One of my New Year’s resolutions is to better utilize the lengthy commute to my job by the Los Angeles airport. Another is to read more in 2014 than in 2013. Another is to be more budget conscious. Multi-tasker that I am, I decided to combine all of these resolutions together in the form of library audio books.
So I went to the Los Feliz Public Library and was embarrassed to discover that my old library card had gone inactive and I needed to fill out a new form. My first selection with my new card was War Dances by Sherman Alexie.I have read a number of Alexie’s stories and poems in magazines over the years, but hadn’t yet read one of his books.
War Dances is a combo platter of short stories, flash fiction, and essayistic vignettes. I was quite moved by Alexie’s ability to weave hardscrabble stories with complex themes and layered mythologies while still managing to shape the stories in a way that made it seem like your literate uncle was sitting down next to you and sharing a story from his life. Alexie’s voice was hypnotic for my commute that week, and I instantly became aware of poetic threads throughout his work::
- Bookend poems that help frame the collection
- Odes to mix tapes, sweethearts, and pay phones
- Imbedded poems within stories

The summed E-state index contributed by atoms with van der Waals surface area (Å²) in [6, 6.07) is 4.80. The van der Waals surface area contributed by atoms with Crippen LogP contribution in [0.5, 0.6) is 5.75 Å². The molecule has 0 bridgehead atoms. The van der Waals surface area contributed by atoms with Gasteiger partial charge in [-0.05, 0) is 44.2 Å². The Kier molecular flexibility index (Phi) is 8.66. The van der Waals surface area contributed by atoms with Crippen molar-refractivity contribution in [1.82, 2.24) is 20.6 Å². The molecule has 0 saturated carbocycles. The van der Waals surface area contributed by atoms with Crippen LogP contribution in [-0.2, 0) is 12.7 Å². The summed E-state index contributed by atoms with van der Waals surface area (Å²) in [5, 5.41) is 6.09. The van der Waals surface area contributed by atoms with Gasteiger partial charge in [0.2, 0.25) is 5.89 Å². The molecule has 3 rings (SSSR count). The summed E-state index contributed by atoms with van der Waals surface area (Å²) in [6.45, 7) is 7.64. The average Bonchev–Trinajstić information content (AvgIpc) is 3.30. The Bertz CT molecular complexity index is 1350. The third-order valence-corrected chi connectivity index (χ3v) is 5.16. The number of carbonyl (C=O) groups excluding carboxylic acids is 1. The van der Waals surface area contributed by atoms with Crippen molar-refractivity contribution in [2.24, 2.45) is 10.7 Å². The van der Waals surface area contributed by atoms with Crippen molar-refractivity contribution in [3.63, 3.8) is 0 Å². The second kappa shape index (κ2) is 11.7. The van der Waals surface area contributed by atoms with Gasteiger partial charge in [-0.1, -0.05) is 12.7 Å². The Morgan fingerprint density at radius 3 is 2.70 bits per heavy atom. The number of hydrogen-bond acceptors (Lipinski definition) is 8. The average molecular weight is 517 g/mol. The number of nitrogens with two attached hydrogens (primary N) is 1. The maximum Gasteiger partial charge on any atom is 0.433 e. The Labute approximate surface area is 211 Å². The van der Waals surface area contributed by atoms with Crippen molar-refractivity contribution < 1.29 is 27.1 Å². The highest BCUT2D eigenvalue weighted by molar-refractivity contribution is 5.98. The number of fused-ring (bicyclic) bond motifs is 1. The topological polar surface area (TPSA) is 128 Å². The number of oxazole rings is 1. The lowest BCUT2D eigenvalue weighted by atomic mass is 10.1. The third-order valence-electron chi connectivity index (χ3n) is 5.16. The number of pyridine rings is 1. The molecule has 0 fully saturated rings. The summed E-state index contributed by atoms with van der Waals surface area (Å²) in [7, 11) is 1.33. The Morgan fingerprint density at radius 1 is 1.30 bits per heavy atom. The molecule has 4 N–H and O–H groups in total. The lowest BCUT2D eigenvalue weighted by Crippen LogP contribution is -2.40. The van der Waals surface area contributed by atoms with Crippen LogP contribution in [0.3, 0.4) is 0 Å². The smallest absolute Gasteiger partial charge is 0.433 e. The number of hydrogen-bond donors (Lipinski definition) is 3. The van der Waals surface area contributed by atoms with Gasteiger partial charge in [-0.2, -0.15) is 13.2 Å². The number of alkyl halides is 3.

What strikes me most, however, is that there is little difference between the poetry and the prose. The poems have the same accessibility and humor of Alexie’s prose, and the prose contains aspects of what might be considered narrative poetry. For example, I’m not sure I’ve encountered a prose writer who so effectively and continuously utilizes repetition. Nouns are repeated throughout the book in a singsong flurry, mostly in groups of threes. In the story Invisible Dog on a Leash, the protagonist states: “Isn’t it cool to live in Bigfoot country? In the heart of Bigfoot country? In the heart of the heart of Big foot country?”
There are also multiple examples of meditations on things, that remind me of object poems, from the bat in Breaking and Entering, to the owl in Bird Watching at Night, to the cockroach in War Dances. There are also a few times where Alexie provides clinical or dictionary definitions of certain words, then use the word in a metaphor or analogy. In The Ballad of Paul Nonetheless, the protagonist defines “microlender” in the context of a woman he is interested in, then later uses it in a different context to define his relationship with his daughter.
Even though I occasionally become annoyed when it felt like the author’s voice intruded into the stories, I happily listened to War Dances twice. I’m pretty sure that the fiction writer and poet inside of me won’t have to get into a fistfight for me to select another book of Alexie’s for a future week of commutes.